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SLO Library's Sign of the Times exhibit takes viewers on an artistic journey through our country's political history 

click to enlarge ALL IN FOR OBAMA Two posters created for Obama's 2008 presidential run hang side by side at the SLO Library. Ryan T. Red Corn created the poster on the left on behalf of the Native Nations United for Change. Ron English created Abraham Obama in line with an old tradition: retouching images of candidates to look like George Washington or, in this case, Abraham Lincoln.

Photo By Malea Martin

ALL IN FOR OBAMA Two posters created for Obama's 2008 presidential run hang side by side at the SLO Library. Ryan T. Red Corn created the poster on the left on behalf of the Native Nations United for Change. Ron English created Abraham Obama in line with an old tradition: retouching images of candidates to look like George Washington or, in this case, Abraham Lincoln.

Election season is just around the corner, but a new exhibit at San Luis Obispo Library is focused on candidates of the past rather than those on the 2020 debate stage.

Sign of the Times: The Great American Political Poster 1844-2012 is a traveling exhibit created by ExhibitsUSA that will be on display at the SLO Library until Jan. 19. Featuring more than 40 political posters dating from 1844 all the way up to the election of former President Barack Obama, the collection is more than a sampling of political statements—it's a slice of art history, according to Sharon Coronado, the organizer of the exhibit and coordinating librarian for adult services at the SLO Library.

"It doesn't matter what political party you're affiliated with or what you know about presidents from the past, but the political posters are a visual medium," Coronado told New Times. "There have been some famous artists, like [Roy] Lichtenstein, who have done posters. I think they're trying to showcase the poster as art, in addition to all the politics involved."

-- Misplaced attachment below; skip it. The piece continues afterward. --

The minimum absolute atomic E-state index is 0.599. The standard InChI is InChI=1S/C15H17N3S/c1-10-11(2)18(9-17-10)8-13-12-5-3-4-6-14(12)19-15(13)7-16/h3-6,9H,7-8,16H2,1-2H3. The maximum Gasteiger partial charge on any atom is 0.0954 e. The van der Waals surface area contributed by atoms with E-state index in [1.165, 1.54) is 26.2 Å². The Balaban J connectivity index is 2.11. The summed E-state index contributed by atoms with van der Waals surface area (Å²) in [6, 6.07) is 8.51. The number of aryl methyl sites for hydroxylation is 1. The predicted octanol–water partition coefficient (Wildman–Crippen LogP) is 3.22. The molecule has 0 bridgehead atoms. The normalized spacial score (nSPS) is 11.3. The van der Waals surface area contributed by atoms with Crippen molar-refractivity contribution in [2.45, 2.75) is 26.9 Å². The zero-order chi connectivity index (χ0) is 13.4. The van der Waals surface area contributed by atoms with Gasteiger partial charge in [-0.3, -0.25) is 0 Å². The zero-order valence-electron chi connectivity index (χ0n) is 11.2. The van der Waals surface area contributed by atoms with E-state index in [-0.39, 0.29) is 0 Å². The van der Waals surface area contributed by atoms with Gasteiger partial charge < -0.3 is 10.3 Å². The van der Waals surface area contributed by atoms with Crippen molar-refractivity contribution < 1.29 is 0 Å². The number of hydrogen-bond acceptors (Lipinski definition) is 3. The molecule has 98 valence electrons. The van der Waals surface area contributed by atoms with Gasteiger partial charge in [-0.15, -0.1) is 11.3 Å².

For Coronado, some of the most fascinating posters are those of candidates who never made it past the primaries, whose names might otherwise be forgotten with time.

"The ones from the late 1800s, those that aren't household names necessarily, especially the ones who didn't win—there's a lot going on in those older posters, so you really have to look at it to see the whole story," she said. "You may be really involved in politics right now one way or the other, given the climate that we're in with the impeachment inquiry and everything going on.

"I think we tend to forget the previous players in the political spectrum ... and we don't hear about every candidate who's ever run," Coronado said.

One poster that stands out, she said, depicts an octopus whose tentacles are being cut off by Lady Liberty. The symbolic nature of the poster positions Lady Liberty as justice, while the octopus represents truth, Coronado explained.

"It's not just, 'Vote for so-and-so,'" she said. "There are a lot of issues being covered in the background."